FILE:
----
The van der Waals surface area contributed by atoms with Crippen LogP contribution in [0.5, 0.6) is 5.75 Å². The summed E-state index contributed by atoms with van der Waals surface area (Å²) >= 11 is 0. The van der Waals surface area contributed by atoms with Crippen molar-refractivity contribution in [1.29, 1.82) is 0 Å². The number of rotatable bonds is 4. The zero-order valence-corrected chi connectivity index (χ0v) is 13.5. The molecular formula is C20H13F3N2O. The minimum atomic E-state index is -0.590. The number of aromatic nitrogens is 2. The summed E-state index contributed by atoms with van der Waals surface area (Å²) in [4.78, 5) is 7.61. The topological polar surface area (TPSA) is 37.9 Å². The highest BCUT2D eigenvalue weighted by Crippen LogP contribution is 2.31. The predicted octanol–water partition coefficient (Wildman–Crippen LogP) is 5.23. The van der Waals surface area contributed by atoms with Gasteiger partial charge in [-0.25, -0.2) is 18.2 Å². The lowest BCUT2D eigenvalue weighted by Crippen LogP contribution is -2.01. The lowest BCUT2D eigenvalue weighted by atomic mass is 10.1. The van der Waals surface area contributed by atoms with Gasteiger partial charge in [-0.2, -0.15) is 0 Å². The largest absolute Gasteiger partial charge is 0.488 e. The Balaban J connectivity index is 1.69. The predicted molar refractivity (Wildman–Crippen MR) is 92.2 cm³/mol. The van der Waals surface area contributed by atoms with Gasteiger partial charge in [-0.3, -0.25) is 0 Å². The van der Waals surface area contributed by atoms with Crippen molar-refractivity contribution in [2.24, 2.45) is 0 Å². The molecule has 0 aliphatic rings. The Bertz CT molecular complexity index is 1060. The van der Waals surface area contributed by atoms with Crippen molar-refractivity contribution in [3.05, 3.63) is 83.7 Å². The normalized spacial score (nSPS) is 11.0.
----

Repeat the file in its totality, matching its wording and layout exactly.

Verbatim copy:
The van der Waals surface area contributed by atoms with Crippen LogP contribution in [0.5, 0.6) is 5.75 Å². The summed E-state index contributed by atoms with van der Waals surface area (Å²) >= 11 is 0. The van der Waals surface area contributed by atoms with Crippen molar-refractivity contribution in [1.29, 1.82) is 0 Å². The number of rotatable bonds is 4. The zero-order valence-corrected chi connectivity index (χ0v) is 13.5. The molecular formula is C20H13F3N2O. The minimum atomic E-state index is -0.590. The number of aromatic nitrogens is 2. The summed E-state index contributed by atoms with van der Waals surface area (Å²) in [4.78, 5) is 7.61. The topological polar surface area (TPSA) is 37.9 Å². The highest BCUT2D eigenvalue weighted by Crippen LogP contribution is 2.31. The predicted octanol–water partition coefficient (Wildman–Crippen LogP) is 5.23. The van der Waals surface area contributed by atoms with Gasteiger partial charge in [-0.25, -0.2) is 18.2 Å². The lowest BCUT2D eigenvalue weighted by Crippen LogP contribution is -2.01. The lowest BCUT2D eigenvalue weighted by atomic mass is 10.1. The van der Waals surface area contributed by atoms with Gasteiger partial charge in [-0.2, -0.15) is 0 Å². The largest absolute Gasteiger partial charge is 0.488 e. The Balaban J connectivity index is 1.69. The predicted molar refractivity (Wildman–Crippen MR) is 92.2 cm³/mol. The van der Waals surface area contributed by atoms with Gasteiger partial charge in [-0.3, -0.25) is 0 Å². The van der Waals surface area contributed by atoms with Crippen molar-refractivity contribution in [2.24, 2.45) is 0 Å². The molecule has 0 aliphatic rings. The Bertz CT molecular complexity index is 1060. The van der Waals surface area contributed by atoms with Crippen molar-refractivity contribution in [3.05, 3.63) is 83.7 Å². The normalized spacial score (nSPS) is 11.0.